The Civil War was the war fought between the federal government and the eleven southern states that seceded from the Union to form their own independent Confederate States of America (the Confederacy).
Tension between the Northern and Southern states had been developing for some time over issues such as the amount of control the federal government should have over the states, industrialisation (the North was developing a manufacturing economy, the South was more agrarian), trade and above all, slavery. Slavery was basic to the Southern economy for the plantations relied heavily on slave labour. As it became a more controversial issue, southerners became increasingly alarmed by the campaigning of the abolitionists and the calls from the North to end slavery altogether. Slavery raised the whole question of the relationship between the federal government and the states, their being growing resentment in the South over Washington's willingness to ignore states' rights and what was widely perceived as its general lack of sympathy for the Southern way of life.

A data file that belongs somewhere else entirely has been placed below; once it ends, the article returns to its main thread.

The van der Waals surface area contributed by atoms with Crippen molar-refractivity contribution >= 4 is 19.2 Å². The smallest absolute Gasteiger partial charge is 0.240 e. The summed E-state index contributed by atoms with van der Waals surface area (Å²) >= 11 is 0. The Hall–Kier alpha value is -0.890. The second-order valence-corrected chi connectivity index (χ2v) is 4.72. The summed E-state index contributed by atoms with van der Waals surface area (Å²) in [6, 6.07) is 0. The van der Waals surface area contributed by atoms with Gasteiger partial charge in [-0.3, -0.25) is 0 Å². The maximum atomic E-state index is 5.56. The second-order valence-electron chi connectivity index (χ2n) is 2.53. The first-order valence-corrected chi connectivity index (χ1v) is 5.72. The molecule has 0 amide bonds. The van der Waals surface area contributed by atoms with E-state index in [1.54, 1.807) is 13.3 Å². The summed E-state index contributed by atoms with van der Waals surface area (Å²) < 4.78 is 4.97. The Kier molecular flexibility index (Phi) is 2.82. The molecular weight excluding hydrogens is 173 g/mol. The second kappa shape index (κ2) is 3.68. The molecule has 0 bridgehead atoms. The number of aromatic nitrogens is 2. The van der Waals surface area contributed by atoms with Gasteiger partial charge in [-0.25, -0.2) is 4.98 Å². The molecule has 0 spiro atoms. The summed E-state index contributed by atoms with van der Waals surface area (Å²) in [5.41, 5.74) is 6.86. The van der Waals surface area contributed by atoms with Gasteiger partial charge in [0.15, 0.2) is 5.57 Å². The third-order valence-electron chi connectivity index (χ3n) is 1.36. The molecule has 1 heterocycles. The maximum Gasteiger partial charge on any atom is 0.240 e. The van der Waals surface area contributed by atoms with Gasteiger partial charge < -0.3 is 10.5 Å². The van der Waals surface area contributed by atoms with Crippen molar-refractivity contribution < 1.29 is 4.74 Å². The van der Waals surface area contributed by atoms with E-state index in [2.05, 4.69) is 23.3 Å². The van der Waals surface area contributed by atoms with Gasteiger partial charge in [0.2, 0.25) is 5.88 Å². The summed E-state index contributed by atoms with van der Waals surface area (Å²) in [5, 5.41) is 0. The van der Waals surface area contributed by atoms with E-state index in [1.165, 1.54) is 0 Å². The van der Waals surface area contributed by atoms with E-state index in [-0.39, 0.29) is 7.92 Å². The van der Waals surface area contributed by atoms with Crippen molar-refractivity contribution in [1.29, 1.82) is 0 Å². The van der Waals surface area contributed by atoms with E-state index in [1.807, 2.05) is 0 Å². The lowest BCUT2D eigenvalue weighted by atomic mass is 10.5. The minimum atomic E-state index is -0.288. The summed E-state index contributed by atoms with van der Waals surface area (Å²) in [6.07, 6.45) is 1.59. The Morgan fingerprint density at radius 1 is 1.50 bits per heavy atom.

In the 1860 presidential election, the Lincoln-led Republicans had campaigned against the expansion of slavery beyond the states in which it already existed. On his election, seven Southern states withdrew from the United States, thereby provoking hostilities. The central government denounced the secession as illegal, making civil war inevitable. When a Confederate force attacked a US military installation in South Carolina, Lincoln called for a volunteer army from each state, leading to declarations of secession by four more slave states.
Four years of bloody, brutal hostilities ensued between the Northern forces led by Ulysses S. Grant and the southern troops of Jefferson Davis. The larger and better-equipped federal army was eventually victorious, Confederate resistance finally collapsing with Lee's surrender to General Ulysses Grant at Appomattox Court House in April 1865.
As a result of the Southern defeat, the Union was preserved. The cost of war had been enormous, how ever. More than six hundred thousand lives were lost, in addition to an undetermined number of civilian casualties, before the war ended. Slavery was abolished via the Proclamation of Emancipation (1862) and the Thirteenth Amendment (1865). The social, political, economic and racial issues of the war decisively shaped the era of reconstruction that followed and lingered into the twentieth century.
Image: October 3, 1862 by Alexander Gardener, from the Library of Congress